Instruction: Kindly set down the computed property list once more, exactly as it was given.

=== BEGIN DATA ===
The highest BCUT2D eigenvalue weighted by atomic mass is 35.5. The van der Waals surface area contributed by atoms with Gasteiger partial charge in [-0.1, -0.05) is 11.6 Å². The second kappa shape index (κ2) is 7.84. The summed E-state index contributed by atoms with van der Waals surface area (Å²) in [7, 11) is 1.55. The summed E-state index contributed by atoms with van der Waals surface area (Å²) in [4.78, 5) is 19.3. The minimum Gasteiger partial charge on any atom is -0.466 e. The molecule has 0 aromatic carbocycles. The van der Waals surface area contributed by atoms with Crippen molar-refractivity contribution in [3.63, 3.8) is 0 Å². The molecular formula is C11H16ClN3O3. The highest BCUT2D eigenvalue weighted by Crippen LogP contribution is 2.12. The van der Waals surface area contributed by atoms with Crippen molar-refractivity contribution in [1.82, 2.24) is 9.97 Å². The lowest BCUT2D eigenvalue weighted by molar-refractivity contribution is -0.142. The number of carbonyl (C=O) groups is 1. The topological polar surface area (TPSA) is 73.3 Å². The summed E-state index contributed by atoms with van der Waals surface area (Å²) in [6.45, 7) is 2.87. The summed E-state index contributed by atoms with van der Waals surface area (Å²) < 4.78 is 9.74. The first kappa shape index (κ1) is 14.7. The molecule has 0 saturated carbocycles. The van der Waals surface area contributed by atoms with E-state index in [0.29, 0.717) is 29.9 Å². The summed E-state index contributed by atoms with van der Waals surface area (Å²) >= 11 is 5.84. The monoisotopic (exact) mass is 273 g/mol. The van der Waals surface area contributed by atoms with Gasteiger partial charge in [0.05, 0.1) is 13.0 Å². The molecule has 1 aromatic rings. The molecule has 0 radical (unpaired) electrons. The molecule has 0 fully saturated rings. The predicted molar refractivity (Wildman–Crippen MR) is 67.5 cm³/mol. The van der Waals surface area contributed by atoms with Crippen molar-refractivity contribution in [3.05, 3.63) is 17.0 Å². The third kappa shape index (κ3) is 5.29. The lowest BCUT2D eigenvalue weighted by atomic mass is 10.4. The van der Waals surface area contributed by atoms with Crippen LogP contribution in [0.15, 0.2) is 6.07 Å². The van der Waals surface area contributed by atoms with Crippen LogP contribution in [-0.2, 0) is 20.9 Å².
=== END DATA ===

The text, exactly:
The highest BCUT2D eigenvalue weighted by atomic mass is 35.5. The van der Waals surface area contributed by atoms with Gasteiger partial charge in [-0.1, -0.05) is 11.6 Å². The second kappa shape index (κ2) is 7.84. The summed E-state index contributed by atoms with van der Waals surface area (Å²) in [7, 11) is 1.55. The summed E-state index contributed by atoms with van der Waals surface area (Å²) in [4.78, 5) is 19.3. The minimum Gasteiger partial charge on any atom is -0.466 e. The molecule has 0 aromatic carbocycles. The van der Waals surface area contributed by atoms with Crippen molar-refractivity contribution in [3.63, 3.8) is 0 Å². The molecular formula is C11H16ClN3O3. The highest BCUT2D eigenvalue weighted by Crippen LogP contribution is 2.12. The van der Waals surface area contributed by atoms with Crippen molar-refractivity contribution in [1.82, 2.24) is 9.97 Å². The lowest BCUT2D eigenvalue weighted by molar-refractivity contribution is -0.142. The number of carbonyl (C=O) groups is 1. The topological polar surface area (TPSA) is 73.3 Å². The summed E-state index contributed by atoms with van der Waals surface area (Å²) in [6.45, 7) is 2.87. The summed E-state index contributed by atoms with van der Waals surface area (Å²) < 4.78 is 9.74. The first kappa shape index (κ1) is 14.7. The molecule has 0 saturated carbocycles. The van der Waals surface area contributed by atoms with E-state index in [0.29, 0.717) is 29.9 Å². The summed E-state index contributed by atoms with van der Waals surface area (Å²) >= 11 is 5.84. The monoisotopic (exact) mass is 273 g/mol. The van der Waals surface area contributed by atoms with Gasteiger partial charge in [0.05, 0.1) is 13.0 Å². The molecule has 1 aromatic rings. The molecule has 0 radical (unpaired) electrons. The molecule has 0 fully saturated rings. The predicted molar refractivity (Wildman–Crippen MR) is 67.5 cm³/mol. The van der Waals surface area contributed by atoms with Crippen molar-refractivity contribution in [3.05, 3.63) is 17.0 Å². The third kappa shape index (κ3) is 5.29. The lowest BCUT2D eigenvalue weighted by atomic mass is 10.4. The van der Waals surface area contributed by atoms with Crippen LogP contribution in [0.15, 0.2) is 6.07 Å². The van der Waals surface area contributed by atoms with Crippen LogP contribution in [-0.2, 0) is 20.9 Å².